Labor Day parade becomes political

2012-09-02T23:16:00Z 2012-09-03T23:34:03Z Labor Day parade becomes politicalGreg Tejeda Times Correspondent
September 02, 2012 11:16 pm  • 

CALUMET CITY | We’re still two months away from this year’s presidential elections, yet city officials are now unofficially campaigning for municipal offices in the 2013 election cycle.

Mayor Michelle Markiewicz Qualkinbush rode near the head of the annual Labor Day parade held Monday on a float promoting her “Democrats United” slate of candidates for municipal government posts – one that incorporated in its design the logo of the Obama for America campaign, if not the actual name of President Barack Obama.

“Who knows? I guess so,” Qualkinbush replied, when asked if her float was the beginning of campaigning for next year’s elections – a Democratic primary on Feb. 26 and a general election on April 9.

Her float contained a sign naming every single candidate aligned with her on the slate, which includes city Treasurer Gerald Tarka, city Clerk Nyota Figgs, and all incumbent aldermen minus 4th Ward Alderman Brian Wilson.

Wilson, who has said he plans to challenge Qualkinbush for mayor, was nowhere to be seen on Monday at the Labor Day parade – sponsored by the city and the Calumet Memorial Park District. It is the largest Labor Day celebration in the south suburbs.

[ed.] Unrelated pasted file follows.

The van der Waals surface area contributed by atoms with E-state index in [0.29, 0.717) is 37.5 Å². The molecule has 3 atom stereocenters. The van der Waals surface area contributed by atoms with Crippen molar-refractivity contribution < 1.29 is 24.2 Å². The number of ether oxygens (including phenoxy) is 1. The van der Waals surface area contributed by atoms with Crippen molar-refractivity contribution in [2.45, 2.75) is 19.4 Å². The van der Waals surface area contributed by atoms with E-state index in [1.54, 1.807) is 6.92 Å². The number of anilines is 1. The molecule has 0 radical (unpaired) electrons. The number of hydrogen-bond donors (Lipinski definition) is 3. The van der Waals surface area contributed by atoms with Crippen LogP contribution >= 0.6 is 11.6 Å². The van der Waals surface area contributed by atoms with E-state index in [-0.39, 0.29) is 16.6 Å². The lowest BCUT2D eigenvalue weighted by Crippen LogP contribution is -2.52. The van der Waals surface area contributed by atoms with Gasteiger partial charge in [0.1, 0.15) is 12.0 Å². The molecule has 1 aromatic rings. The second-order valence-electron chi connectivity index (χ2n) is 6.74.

Insofar as Qualkinbush’s “Democrats United” slate, she has no preference as of yet for a 4th Ward alderman. The only candidate expressing interest is Cook County sheriff’s deputy Ramonde Williams – who has said he is aligning himself with Wilson’s mayoral campaign.

One alderman, Antoine Collins of the 7th Ward, insisted on having his own float in the parade, although his float featured winners of a citywide essay contest.

“I’m giving the kids some recognition,” Collins said.

Another alderman, Magdalena “Leni” Wosczynski of the 2nd Ward, could be seen marching in the parade, wearing a bright red shirt with her name spelled out in large white letters.

Despite the political overtones of the mayor’s Labor Day parade float, Qualkinbush tried to emphasize other aspects of the event.

“This is about people coming out and having fun. It is a staple of the community,” Qualkinbush said.

Police Chief Edward L. Gilmore rode in the parade on a motor bike, with David Hill, an 11-year-old who suffers from hydrocephalus that has left him nearly blind, sitting in back.

Also in the parade was Miss Illinois Megan Ervin who will represent the state Jan. 12 in the Miss America pageant to be held in Paradise, Nev.

For Ervin, a native of downstate Rushville, Monday was her first visit to Calumet City, as she is making rounds of public appearances in her current role. The Labor Day parade was her 13th parade, and she said her time has been busy since her June 30 coronation.

“I think I’ve had five days at home since this happened,” she said.

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